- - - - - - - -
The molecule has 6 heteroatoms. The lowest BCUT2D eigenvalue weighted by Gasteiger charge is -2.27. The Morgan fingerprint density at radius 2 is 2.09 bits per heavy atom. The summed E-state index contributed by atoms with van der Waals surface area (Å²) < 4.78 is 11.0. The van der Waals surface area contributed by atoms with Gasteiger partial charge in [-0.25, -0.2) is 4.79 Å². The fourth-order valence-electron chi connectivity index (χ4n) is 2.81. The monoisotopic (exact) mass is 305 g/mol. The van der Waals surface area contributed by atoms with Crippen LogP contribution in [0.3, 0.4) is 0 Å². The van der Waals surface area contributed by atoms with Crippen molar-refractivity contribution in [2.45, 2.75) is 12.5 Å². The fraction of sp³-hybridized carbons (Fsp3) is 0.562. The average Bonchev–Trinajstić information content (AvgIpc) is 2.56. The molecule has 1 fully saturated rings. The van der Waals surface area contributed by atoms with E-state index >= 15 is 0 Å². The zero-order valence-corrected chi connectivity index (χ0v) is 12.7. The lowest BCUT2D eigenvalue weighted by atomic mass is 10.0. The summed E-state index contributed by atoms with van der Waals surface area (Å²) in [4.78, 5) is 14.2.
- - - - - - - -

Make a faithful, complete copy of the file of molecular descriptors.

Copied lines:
The molecule has 6 heteroatoms. The lowest BCUT2D eigenvalue weighted by Gasteiger charge is -2.27. The Morgan fingerprint density at radius 2 is 2.09 bits per heavy atom. The summed E-state index contributed by atoms with van der Waals surface area (Å²) < 4.78 is 11.0. The van der Waals surface area contributed by atoms with Gasteiger partial charge in [-0.25, -0.2) is 4.79 Å². The fourth-order valence-electron chi connectivity index (χ4n) is 2.81. The monoisotopic (exact) mass is 305 g/mol. The van der Waals surface area contributed by atoms with Crippen LogP contribution in [0.3, 0.4) is 0 Å². The van der Waals surface area contributed by atoms with Crippen molar-refractivity contribution in [2.45, 2.75) is 12.5 Å². The fraction of sp³-hybridized carbons (Fsp3) is 0.562. The average Bonchev–Trinajstić information content (AvgIpc) is 2.56. The molecule has 1 fully saturated rings. The van der Waals surface area contributed by atoms with E-state index >= 15 is 0 Å². The zero-order valence-corrected chi connectivity index (χ0v) is 12.7. The lowest BCUT2D eigenvalue weighted by atomic mass is 10.0. The summed E-state index contributed by atoms with van der Waals surface area (Å²) in [4.78, 5) is 14.2.